True Grit

Rather than simply exulting in her victory, she faced a daunting decision: either retire from Olympic competition or start all over again in a new event. Rhode opted for the latter and began a long training program with the objective of making the U.S. National Shooting Team in International Skeet.

She succeeded. She then not only won the gold medal in her first World Cup as an International Skeet shooter, but set a new world record in her World Cup debut.

That kind of determined success reminds me of Tiger Woods. When he’s on a roll, which lately seems to be always, he’s relentless. So is Rhode. I’ve met her, and in social situations she is a graceful spokesperson for the shooting sports. But she is, obviously, a fierce competitor. While training for the 2004 Olympics at the Oak Tree Gun Club near her home in California, she practiced for five to six hours a day, shooting thousands of targets. Just think of the physical and mental stamina needed to do that.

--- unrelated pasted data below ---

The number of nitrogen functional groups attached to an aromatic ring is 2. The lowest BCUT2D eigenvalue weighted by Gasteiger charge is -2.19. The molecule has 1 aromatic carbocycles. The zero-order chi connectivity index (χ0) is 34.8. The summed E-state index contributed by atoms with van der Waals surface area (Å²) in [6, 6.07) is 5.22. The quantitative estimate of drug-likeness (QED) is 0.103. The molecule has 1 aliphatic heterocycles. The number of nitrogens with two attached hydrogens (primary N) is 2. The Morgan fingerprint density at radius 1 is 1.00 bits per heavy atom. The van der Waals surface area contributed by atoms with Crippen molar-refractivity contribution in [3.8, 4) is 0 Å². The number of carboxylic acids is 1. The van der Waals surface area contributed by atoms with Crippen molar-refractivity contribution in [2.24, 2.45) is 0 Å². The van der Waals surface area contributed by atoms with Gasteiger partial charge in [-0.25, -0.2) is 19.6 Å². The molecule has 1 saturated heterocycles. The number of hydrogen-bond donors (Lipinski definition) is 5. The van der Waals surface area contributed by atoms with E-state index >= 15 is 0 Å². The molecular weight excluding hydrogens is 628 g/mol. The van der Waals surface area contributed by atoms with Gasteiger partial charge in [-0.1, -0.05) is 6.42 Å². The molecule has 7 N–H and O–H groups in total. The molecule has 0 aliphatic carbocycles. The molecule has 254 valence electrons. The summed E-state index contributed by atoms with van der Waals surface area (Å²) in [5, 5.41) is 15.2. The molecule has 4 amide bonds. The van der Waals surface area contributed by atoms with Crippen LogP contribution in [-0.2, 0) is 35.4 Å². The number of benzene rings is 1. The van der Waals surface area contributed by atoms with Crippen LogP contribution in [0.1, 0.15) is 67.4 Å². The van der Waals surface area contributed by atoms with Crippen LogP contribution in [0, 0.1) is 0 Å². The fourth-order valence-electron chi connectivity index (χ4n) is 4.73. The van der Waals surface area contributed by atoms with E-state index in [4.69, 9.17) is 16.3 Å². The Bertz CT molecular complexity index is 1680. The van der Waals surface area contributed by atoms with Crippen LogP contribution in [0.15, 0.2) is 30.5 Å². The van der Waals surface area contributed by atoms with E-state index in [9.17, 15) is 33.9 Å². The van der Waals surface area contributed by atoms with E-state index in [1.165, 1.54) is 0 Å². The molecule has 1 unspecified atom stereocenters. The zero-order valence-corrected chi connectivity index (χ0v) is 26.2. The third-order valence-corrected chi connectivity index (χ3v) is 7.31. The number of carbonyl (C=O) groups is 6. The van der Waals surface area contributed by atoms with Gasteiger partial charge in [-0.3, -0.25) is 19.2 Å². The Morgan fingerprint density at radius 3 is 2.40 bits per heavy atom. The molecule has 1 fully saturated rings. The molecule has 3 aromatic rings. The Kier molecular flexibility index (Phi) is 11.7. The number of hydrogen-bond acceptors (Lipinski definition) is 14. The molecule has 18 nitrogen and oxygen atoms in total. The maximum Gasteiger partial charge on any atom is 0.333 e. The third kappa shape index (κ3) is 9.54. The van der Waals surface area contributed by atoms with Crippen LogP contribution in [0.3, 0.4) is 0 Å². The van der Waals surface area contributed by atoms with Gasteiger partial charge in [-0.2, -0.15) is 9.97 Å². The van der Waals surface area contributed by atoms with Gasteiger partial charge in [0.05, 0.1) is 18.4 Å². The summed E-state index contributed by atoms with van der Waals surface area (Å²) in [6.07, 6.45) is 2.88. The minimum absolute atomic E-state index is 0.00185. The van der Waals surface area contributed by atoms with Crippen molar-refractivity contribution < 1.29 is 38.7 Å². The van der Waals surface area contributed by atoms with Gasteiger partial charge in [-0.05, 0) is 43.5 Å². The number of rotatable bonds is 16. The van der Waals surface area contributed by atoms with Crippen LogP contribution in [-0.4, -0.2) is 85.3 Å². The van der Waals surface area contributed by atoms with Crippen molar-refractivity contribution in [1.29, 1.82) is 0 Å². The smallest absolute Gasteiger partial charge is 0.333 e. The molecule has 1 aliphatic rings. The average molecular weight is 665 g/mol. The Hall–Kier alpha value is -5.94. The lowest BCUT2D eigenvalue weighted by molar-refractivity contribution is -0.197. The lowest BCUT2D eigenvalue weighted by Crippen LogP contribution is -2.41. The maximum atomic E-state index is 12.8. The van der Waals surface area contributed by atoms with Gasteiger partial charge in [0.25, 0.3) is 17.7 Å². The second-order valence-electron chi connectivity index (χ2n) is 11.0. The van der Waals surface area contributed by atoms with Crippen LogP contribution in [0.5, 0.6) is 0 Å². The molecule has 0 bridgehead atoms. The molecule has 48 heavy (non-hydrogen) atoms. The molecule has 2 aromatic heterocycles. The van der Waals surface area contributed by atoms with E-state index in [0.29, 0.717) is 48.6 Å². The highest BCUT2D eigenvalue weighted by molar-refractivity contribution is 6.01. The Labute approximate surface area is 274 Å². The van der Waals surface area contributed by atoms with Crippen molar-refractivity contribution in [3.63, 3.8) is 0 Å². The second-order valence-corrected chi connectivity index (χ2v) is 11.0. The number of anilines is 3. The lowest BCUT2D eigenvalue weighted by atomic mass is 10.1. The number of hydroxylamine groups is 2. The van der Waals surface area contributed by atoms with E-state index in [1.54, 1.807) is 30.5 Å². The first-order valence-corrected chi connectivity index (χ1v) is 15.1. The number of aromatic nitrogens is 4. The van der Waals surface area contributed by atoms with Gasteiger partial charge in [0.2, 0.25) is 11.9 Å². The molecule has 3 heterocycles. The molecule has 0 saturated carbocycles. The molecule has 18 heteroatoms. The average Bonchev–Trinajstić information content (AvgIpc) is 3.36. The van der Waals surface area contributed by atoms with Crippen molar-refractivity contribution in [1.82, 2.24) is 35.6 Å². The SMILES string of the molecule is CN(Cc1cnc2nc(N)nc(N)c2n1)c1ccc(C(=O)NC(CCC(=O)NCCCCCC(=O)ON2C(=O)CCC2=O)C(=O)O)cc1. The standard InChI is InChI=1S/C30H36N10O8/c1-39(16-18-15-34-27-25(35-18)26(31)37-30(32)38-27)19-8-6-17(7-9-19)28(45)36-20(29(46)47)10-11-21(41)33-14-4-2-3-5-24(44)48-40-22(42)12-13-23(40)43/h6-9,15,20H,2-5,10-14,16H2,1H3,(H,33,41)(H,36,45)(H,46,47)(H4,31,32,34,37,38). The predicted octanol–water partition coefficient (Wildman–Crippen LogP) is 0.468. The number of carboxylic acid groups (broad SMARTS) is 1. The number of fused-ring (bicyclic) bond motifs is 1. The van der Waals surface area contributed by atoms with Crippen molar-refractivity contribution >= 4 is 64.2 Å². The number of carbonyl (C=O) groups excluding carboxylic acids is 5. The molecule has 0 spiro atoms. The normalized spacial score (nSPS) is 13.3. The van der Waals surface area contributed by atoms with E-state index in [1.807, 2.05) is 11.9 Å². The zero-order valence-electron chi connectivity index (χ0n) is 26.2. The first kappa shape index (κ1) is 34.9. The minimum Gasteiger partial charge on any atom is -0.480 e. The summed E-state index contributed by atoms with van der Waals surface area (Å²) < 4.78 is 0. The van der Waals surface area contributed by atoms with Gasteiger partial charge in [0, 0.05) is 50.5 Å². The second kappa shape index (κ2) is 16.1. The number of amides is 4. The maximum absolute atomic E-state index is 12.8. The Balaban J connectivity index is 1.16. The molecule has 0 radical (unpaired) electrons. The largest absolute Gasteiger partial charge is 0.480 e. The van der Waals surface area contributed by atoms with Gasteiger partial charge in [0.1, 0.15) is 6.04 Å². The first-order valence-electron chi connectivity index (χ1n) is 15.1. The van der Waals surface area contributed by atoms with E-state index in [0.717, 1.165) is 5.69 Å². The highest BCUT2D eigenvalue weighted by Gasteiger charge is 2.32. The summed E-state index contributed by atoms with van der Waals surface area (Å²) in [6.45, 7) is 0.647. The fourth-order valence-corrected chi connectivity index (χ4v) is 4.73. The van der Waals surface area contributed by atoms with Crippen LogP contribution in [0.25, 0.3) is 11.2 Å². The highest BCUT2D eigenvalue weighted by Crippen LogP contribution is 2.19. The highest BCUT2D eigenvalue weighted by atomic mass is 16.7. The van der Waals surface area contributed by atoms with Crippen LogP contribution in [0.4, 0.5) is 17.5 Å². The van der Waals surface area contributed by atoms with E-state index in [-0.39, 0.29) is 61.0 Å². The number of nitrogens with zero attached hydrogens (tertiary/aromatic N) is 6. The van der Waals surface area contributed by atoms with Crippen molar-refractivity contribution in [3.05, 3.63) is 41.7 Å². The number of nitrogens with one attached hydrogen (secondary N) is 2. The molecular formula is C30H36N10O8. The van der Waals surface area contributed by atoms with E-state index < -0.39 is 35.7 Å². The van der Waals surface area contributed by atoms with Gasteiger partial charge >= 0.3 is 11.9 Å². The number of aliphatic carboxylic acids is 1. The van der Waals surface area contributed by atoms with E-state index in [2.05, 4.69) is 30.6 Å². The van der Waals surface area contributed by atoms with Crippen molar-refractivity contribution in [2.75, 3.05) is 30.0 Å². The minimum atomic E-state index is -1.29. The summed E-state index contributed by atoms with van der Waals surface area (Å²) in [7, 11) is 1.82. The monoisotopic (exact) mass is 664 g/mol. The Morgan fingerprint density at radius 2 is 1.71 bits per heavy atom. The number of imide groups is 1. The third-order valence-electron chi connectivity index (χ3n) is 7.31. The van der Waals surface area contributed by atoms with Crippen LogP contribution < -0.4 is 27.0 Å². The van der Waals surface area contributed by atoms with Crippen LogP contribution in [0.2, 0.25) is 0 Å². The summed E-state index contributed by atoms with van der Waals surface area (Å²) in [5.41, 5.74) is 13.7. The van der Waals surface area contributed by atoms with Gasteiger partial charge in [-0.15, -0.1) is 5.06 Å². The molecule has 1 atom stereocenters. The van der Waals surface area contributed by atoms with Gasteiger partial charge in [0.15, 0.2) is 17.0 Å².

So now Rhode’s efforts have brought her another opportunity to continue her Olympic career.

“Because I had to switch events and become an International Skeet shooter, this victory feels like I’m winning for the first time,” she says. “There are simply no words to describe what I felt at that moment when I knew that I had won.”

Any other athlete who demonstrated the character, determination and success of Rhode would have earned the undivided attention of the mass media. But I fear that because she’s a shooter, mainstream media charts a detour around her and the sport. And that’s shame, for she embodies what Americans cherish most about a champion--grace under pressure. Call it True Grit.

—Slaton White